Feast your eyes on these inspirational mag covers, including incredible use of typography, photography and more.The art of print design and magazine covers is more important than ever. With cutbacks, iPads, and the internet, it’s imperative that art directors, editors, and photographers get their magazine covers right.
Yayoi Kusama is one of the masters of pointillism and a firm favourite here at Creative Bloq. This cover for W magazine features actor George Clooney, with a customised Armarni suit. Covered in an array of Kusama dots, it seems only fit that she was chosen to direct the cover for the ‘Art Issue’.
Creative Director Richard Turley took the reigns for this incredibly impressive Bloomberg Businessweek magazine cover. Taking the internet generation and transferring it to the ‘dying breed’ of print is a clever and inventive approach. Be sure to check out his blog for insights into his artistry.Arem Duplessis was the design director and Gail Bichler the art director for this brilliant New York Times magazine cover. Personifying the broccoli along with the excellent choice of colours enables this one to really stand out on the shelf. The typography is also a winner!Art director Brent Rollins worked on this bold and bright magazine cover for Complex magazine‘s June/July issue. It stars R&B singer Solange, with her red lipstick and blue background providing an incredible design aesthetic. Teaming the magazine’s tag line ‘Rise’ with Solange looking up is also a super nice touch.The Graphics Special issue aimed to showcase a rich and eclectic mix of visual culture from protest art of the Arab Spring to 3D printing buildings. We love the paper art aspect to this design – ensuring that the typography almost leaps from the page. The choice of colour is also perfect, with subtle pattern work to top things off.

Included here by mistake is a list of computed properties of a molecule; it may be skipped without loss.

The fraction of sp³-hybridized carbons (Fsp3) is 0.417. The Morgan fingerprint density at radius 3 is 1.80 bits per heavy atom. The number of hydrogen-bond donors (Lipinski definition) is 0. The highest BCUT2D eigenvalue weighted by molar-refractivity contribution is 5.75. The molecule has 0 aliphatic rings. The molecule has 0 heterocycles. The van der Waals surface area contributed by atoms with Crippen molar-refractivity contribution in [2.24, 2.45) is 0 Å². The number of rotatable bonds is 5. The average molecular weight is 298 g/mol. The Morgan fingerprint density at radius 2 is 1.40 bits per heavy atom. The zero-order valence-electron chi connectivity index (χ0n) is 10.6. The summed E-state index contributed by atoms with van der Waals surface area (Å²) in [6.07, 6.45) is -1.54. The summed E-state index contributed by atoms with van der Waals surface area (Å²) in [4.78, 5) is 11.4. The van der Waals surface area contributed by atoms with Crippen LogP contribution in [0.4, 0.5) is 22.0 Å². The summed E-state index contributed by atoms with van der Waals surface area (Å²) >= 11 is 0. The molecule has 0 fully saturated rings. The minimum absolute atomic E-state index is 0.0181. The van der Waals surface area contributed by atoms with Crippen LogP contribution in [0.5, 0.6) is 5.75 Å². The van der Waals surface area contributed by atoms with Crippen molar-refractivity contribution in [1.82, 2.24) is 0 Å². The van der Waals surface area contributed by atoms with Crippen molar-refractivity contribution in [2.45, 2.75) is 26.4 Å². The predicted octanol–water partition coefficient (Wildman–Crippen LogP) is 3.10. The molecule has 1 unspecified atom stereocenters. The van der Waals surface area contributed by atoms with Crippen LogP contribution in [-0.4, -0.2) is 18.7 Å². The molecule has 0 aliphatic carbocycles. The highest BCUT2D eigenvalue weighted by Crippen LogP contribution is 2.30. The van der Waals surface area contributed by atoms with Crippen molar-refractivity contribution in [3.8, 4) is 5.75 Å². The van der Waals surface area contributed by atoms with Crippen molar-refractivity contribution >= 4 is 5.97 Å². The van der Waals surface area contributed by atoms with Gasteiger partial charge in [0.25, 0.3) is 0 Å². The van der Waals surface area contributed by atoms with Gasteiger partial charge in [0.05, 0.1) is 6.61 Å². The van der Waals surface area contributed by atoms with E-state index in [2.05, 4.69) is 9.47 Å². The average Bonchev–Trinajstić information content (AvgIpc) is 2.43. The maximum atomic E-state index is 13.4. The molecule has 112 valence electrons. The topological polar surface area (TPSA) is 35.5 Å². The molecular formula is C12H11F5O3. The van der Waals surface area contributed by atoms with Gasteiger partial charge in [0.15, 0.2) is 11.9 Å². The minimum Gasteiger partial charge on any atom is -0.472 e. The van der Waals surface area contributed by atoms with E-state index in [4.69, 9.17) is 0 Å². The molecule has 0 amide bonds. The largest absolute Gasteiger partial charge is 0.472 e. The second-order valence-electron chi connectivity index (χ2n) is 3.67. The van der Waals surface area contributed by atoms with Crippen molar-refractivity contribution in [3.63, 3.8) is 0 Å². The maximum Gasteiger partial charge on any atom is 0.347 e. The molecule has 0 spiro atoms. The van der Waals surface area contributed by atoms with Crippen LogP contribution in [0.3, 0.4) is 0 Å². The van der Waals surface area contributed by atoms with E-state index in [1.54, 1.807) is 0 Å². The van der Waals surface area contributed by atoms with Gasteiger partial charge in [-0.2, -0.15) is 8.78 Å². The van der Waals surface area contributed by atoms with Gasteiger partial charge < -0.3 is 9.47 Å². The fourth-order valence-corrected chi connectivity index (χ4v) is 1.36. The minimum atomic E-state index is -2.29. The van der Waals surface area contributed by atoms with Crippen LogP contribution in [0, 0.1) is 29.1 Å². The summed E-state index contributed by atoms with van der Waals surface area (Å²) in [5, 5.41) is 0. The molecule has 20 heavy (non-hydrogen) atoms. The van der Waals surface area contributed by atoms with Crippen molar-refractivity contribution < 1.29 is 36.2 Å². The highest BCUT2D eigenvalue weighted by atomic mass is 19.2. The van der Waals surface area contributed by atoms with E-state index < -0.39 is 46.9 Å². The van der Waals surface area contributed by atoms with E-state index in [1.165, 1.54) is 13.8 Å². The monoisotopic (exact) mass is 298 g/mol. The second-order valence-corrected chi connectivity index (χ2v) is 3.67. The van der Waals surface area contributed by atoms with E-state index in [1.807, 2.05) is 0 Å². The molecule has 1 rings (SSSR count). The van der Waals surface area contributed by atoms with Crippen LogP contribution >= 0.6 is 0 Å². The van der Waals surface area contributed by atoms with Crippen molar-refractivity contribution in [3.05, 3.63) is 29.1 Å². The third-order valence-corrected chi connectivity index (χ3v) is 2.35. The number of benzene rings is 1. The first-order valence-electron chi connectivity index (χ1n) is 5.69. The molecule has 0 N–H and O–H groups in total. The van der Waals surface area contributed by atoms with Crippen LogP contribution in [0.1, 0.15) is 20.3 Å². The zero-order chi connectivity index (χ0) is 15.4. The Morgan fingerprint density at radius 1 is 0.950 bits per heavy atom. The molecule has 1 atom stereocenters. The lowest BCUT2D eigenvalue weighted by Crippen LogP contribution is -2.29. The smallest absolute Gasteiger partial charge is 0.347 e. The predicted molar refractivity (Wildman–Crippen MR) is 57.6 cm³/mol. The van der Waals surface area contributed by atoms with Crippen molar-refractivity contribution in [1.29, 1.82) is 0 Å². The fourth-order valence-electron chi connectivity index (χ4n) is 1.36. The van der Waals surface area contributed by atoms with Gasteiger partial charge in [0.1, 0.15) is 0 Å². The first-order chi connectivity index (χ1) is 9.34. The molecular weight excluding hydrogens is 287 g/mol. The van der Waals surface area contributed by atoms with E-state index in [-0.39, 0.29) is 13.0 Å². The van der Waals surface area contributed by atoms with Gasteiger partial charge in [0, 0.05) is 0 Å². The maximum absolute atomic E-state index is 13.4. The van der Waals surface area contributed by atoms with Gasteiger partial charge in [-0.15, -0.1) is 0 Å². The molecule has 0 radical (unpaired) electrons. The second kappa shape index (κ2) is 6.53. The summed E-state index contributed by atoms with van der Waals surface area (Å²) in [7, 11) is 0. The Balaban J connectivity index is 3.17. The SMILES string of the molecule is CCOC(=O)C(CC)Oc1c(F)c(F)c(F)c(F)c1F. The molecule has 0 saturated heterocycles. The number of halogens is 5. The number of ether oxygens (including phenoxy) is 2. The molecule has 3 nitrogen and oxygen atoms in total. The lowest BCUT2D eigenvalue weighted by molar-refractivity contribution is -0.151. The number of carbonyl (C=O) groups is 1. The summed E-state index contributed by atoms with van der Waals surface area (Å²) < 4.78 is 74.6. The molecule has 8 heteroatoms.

Dear Magazine focuses on the fashion production industry and small trader and enterprises in Korea. They explain, “we visit production sites (factories) and listen to the voices of the people who have quietly but diligently worked for the Korean fashion industry.” All of their covers feature one striking garment – we love the use of the patches here.
This year saw the redesign of iconic music magazine NME. “You could call the changes to NME a redesign but we prefer to think of it as a reinvention,” says editor Mike Williams. It was taken care of by art director Mark Neil and we particularly love the font colours matching MIA’s make-up, side-by-side.
Huck is a bi-monthly lifestyle magazine rooted in surf, skate and snowboarding. Designed by the ever-inspiring and Creative Bloq favourite Church of London, this issue wants you to ‘dive into’ the other Syria. It’s an image that absolutely speaks for itself.Artist David Shrigley stars on this cover of German magazine Suddeutsche Zeitung Magazin. Art-director Thomas Kartsolis took the reigns for this one, whilst David Henne, Birthe Steinbeck, Daniel Schnitterbaum and Anna Meyer completed the overall design.Causing a flurry of controversy when it was first released, this cover aimed to highlight the news surrounding gay rights last month. Designed by Jack Hunter, the cover is instantly striking thanks to its clever use of iconic characters. “It’s amazing to witness how attitudes on gay rights have evolved in my lifetime,” says Hunter.